15 posts • joined 3 Oct 2007
Agree that RT will stay and I think it should stay.
RT devices that could be immediately administered with the same management and monitoring tools as laptops and win8 tablets could do well and would push sales of Microsoft services and servers.
The expensive full fat windows tablets are a cludge in comparison, useful for the odd legacy or specialist application (not unlike kinect for windows and, I'd hazard, destop touchscreens outside the point of sale type setups for which they are currently used).
I think that it's a failing of Microsoft that they've put so many unnecessary blocks in the way of SMEs and home users making the most of Microsoft software and services. This makes it easier to switch to competitors. E.g. Directaccess restricted to Win 8 Enterprise Software Assurance version.
I get that they "charge what the market will bear", but within every business and home there are submarkets, so ability to upgrade licenses and features easily without having to re-buy everything would encourage people to stick with Microsoft.
Have there been any changes to the management of Microsoft Licensing as part of this shakeup?
Re: Actually, LibreOffice sucks too.
Libreoffice's a lot thinner of a pig than last year. Libreoffice 4.0.3 is the first version that I've found starts up in reasonable time and doesn't stall on a decent computer.
Not for professional writers, but Word / Access / Publisher have had their ups and downs meeting this description due to this and that missing feature.
What I find disappointing is that MS ship a large percentage of Office sales as OEM but don't price their applications at prices that encourage regular upgrades.
E.g. A Microsoft Steam/Store equivalent that allowed businesses to buy/upgrade just Outlook, or just add Access for €50 or so per application. For small businesses it even becomes a cost barrier to Office 365 / Exchange Online.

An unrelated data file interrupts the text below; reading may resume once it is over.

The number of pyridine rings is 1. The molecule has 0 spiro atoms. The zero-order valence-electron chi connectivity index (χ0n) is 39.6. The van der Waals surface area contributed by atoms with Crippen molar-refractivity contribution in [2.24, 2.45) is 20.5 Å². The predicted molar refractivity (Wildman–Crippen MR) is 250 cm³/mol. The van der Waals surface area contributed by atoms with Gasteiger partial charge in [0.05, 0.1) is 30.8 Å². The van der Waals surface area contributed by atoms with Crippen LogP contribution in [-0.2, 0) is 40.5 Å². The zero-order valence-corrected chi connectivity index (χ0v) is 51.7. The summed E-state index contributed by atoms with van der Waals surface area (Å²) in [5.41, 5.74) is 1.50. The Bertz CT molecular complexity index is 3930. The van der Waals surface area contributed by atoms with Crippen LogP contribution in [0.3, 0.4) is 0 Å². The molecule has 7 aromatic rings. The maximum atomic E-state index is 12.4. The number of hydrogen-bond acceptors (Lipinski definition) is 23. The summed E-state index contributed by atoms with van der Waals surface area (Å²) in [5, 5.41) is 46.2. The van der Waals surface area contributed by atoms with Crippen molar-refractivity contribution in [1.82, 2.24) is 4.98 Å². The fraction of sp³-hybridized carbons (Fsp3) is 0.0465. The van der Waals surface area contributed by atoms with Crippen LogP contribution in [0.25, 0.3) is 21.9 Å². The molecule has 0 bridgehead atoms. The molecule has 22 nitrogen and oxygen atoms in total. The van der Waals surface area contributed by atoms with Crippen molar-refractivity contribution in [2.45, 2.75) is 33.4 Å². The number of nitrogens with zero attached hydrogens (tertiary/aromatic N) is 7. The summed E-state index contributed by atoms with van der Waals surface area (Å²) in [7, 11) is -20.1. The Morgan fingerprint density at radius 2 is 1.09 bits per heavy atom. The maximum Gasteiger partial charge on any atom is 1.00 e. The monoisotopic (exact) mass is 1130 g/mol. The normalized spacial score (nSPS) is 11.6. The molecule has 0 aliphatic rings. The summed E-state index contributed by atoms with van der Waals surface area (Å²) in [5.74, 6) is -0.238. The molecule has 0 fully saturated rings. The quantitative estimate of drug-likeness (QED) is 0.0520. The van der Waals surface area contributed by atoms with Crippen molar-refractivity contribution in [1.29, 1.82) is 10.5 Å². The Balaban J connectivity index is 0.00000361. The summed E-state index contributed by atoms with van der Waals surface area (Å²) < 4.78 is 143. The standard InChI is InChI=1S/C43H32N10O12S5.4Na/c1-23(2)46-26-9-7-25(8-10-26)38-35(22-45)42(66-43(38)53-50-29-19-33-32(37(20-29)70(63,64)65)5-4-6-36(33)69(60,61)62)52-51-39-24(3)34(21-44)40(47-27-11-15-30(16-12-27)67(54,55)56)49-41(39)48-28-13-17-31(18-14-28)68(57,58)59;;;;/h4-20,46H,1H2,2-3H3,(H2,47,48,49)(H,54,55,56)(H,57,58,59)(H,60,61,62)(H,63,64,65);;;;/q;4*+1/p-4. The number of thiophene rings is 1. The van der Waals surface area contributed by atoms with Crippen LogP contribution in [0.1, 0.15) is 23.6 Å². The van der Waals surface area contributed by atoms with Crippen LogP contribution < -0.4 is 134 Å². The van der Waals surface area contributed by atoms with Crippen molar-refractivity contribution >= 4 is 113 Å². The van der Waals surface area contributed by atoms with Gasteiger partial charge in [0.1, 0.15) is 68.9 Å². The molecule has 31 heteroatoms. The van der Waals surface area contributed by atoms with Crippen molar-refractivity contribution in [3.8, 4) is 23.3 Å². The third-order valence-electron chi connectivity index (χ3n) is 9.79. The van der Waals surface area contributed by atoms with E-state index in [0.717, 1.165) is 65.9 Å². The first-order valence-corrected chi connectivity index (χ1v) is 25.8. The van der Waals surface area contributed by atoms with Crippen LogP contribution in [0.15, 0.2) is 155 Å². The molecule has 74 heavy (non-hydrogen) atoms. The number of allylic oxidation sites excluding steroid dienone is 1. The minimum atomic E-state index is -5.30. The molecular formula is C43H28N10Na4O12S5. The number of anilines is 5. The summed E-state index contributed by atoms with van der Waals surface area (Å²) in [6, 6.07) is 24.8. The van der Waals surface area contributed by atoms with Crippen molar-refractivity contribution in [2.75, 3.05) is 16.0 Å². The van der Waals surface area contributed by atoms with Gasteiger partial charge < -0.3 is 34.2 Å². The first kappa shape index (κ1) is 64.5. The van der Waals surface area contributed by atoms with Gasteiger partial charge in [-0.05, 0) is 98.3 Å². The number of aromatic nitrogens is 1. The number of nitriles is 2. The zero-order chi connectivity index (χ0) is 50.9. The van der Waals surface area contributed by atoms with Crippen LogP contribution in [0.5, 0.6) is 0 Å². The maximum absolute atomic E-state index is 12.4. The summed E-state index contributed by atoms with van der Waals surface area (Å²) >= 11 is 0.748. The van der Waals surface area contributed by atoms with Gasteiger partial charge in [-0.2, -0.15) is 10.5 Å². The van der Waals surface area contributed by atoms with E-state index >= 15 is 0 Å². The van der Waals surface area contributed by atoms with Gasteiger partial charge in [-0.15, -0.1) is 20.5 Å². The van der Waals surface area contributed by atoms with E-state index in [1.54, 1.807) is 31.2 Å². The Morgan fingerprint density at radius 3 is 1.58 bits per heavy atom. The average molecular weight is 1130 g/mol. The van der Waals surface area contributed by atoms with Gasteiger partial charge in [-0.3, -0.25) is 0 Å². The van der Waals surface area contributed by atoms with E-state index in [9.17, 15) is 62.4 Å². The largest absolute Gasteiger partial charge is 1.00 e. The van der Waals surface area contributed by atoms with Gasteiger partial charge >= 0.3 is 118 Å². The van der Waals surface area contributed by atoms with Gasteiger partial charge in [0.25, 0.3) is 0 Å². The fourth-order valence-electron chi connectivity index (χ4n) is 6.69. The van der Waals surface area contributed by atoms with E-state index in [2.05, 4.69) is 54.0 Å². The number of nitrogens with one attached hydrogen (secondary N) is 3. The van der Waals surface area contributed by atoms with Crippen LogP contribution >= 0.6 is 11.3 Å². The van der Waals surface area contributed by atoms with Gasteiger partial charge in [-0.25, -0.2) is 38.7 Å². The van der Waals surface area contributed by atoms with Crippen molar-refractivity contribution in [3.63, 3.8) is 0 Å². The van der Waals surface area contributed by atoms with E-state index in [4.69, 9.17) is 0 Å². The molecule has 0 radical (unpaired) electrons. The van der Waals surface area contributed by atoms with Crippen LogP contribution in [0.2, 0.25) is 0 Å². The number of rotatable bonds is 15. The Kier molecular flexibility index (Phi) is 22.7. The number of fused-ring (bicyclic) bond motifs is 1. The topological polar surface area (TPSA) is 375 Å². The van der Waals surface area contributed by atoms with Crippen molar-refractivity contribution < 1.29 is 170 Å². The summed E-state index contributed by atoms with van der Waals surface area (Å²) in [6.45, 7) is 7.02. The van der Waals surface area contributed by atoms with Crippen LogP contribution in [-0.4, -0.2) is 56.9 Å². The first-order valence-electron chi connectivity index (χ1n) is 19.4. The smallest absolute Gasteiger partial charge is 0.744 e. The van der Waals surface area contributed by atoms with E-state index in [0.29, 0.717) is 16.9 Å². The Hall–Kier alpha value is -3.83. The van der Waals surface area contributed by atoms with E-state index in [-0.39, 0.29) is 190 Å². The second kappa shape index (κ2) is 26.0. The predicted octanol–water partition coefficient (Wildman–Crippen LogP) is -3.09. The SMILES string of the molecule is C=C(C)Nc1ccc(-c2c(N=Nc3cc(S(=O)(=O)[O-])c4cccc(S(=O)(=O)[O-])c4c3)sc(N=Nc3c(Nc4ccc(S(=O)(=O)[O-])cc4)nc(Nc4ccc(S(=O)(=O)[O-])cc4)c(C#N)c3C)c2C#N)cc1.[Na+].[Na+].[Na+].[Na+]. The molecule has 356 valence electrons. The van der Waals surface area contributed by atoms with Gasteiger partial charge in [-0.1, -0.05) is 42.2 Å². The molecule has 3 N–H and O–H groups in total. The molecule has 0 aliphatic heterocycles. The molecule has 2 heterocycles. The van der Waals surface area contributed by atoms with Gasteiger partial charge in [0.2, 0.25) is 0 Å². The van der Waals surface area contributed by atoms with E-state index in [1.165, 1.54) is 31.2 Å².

Retail business sales of Office of course are a joke. Go into PC World and there will be one copy of Office Pro on the shelf for €700 in the hope that some panicked executive makes a crisis purchase.
Access 95 and Publisher 97 used to be installed across the entire business network, now they are priced and licensed in a way that only volume license customers will purchase, so most people do not encounter them. I doubt that this benefits it's shareholders or sales figures.
Re: How to have your cake and eat it.
What could Ireland change in their tax system?
The 12.5% is not paid. Unclear how increasing this rate would do anything to the multinationals.
The loophole is that Ireland doesn't tax some outgoing money transfers. It's not alone in the EU for that.
Are they to match their tax rules to those of the US? Or change global accountancy rules so Google US can't charge Google Ireland 7.5 billion to 'license' the search technology. (vs 1.5 billion in 'real' running costs )
The US could look to change their rules on transfers between companies and their wholly owned subsidiaries, the famous "double Irish" is a loophole in US law. The Dutch law on not taxing incoming transfers avoids paying the tax to Ireland.
France's nominal corporation tax rate is higher than Ireland, but after all the accountants games, the amount paid at the end is between 2.5 to 3 %, similar to Ireland.
As you write, they " they made loans to people who said they had a great plan.".
In Ireland 2002, Anglo Irish Bank had a loan book of €20 billion. They announced plans to treble this in 4 years to €60 billion. And they did. Half a billion here to a state entity to purchase a toxic waste dump, 150 million there to buy a hotel that was barely profitable. €15 million for a field which can't find a buyer now at €250,000.
An anecdotal talk I had was with a part-time self employed builder was invited for a talk with the bank manager and straight out offered 5 million to build a housing estate, which the builder chose to reject.
So half of the loan book went bad.
The book of risk management was thrown out the window. The one bank CEO that took a prudent approach was ousted by institutional shareholders that wanted the loan book to bloat like the others.
The pension fund managers didn't want single digit growth of their share portfolios.